Lexington, Ky.—April 27
Picture this—you’re fourth on the start list for cross-country day at the Land Rover Kentucky Three-Day Event. Up first are Caroline Martin, Buck Davidson and Liz Halliday-Sharp—all three of them five-star veterans sitting on fit and ready horses. Then you hear over the loudspeaker that Martin has fallen off. A few minutes later, Davidson has a run out at the Head of the Lake before falling late on course, just like Martin. Halliday-Sharp goes out just before you and falls at fence 3.
Now it’s your turn to head out on course. Bit nervous? Allie Sacksen was positively shaking, but she kicked on out of the start box with her Connemara-Thoroughbred cross Sparrow’s Nio to turn in the first clear jumping round of the day.
“First Caroline, then Buck, then Liz—I thought oh my, what am I doing today,” Sacksen said after swinging off Nio and gave him a big hug in the vet box and was crying with happiness. “That was such an amazing ride, that horse, I can’t even put it into words.”
Sacksen has been riding the 16-year-old gelding for the past nine years. They did their Pony Club levels together and Sacksen has produced him from novice to the five-star level, and this is their third Land Rover Kentucky together.
“I woke up in a cold sweat at 3:30 this morning and thought why am I doing this to myself?—this is supposed to be fun,” Sacksen continued. “But then a gentleman at the riders’ meeting on Wednesday talked about putting everything else out of your head and just focus on your horse, and that’s what I did out there.”
All told Derek Di Grazia’s course proved trying for riders throughout the day—six pairs didn’t make it around and four withdrew, though there were no major injuries to any horses or riders. Davidson caught the worst of it suffering a broken collarbone forcing him to withdraw his other two horses in the field.
“I knew that I had to ride the entire course; I could not stop riding, and I rode the entire course, and it never let up,” Sacksen said. “After the triple bar, the wide table turning right to the brushes, he got there on the half stride and bellied it, but I totally did like a Pony Club yank and kick, and he was just so dead on. I’m just speechless; he was wonderful.”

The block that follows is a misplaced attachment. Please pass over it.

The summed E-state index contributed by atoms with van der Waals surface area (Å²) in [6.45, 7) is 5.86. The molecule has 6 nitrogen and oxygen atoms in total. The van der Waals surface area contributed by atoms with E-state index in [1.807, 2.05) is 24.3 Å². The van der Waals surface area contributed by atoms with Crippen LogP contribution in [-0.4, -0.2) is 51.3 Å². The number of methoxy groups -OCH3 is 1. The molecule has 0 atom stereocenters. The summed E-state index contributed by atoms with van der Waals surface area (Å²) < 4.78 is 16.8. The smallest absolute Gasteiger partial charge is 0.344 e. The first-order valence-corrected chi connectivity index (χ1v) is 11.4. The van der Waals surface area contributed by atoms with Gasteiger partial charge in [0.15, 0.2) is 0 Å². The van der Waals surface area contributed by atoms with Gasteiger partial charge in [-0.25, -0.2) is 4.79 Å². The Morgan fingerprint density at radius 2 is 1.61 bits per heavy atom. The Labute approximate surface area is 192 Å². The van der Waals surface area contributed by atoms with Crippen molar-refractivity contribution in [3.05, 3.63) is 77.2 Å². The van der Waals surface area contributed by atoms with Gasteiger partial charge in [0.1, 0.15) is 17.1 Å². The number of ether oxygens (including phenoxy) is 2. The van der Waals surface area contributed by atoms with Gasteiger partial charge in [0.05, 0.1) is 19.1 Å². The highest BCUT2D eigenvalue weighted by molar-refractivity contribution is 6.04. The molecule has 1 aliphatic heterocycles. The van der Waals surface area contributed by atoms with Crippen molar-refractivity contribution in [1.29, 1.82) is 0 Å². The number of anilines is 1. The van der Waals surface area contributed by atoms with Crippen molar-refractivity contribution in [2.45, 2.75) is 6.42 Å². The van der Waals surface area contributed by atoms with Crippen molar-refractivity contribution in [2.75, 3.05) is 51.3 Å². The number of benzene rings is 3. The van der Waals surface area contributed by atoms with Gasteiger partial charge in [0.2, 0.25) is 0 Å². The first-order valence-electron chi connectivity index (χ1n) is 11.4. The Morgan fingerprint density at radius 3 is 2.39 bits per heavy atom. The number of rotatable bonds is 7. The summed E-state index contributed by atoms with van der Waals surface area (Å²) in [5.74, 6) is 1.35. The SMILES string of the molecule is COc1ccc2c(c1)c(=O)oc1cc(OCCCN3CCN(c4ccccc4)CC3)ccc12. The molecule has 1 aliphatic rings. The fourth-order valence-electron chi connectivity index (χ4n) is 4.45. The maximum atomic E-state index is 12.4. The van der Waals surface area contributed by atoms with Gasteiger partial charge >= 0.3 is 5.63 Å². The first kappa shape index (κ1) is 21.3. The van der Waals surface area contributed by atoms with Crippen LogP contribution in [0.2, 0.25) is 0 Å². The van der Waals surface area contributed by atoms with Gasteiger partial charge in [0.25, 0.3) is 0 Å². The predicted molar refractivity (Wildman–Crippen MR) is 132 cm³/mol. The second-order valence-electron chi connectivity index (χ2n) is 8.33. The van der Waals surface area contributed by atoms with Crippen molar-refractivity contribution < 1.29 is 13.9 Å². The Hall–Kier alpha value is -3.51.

Following right on Sacksen’s heels in the fifth start position was Sara Gumbiner on Polaris. Gumbiner was on course at the same time as Sacksen, so she had similar trepidation after hearing how the first few rides had gone.
“Oh my gosh that is the scariest thing; you really start to second guess yourself, and I mean I walked this course six times,” Gumbiner said. “You have your plan, and then the first three riders bomb out and you start thinking maybe I need to do the option, but I know my horse, and I knew where the trip up was, and I knew it was going to fine no matter where I got him, and he was.”
Gumbiner has produced “Larry” up the levels since he was 5, and the pair made their five-star debut at last year’s Land Rover Kentucky.
“I think it was tougher than last year; it was so much more technical,” Gumbiner said. “He took care of me a couple times out there. If I saw something and put my leg on, and he thought it wasn’t there he just sort of backed off and did it. He’s amazing.”
Our full report on the rest of the action on cross-country day at Land Rover Kentucky will be up shortly.
We’re on site at the Kentucky Horse Park to bring you all the info and photos you need to know from the biggest event of the year. Check back all weekend at coth.com and be sure to pick up the May 20 print edition of the Chronicle for much more.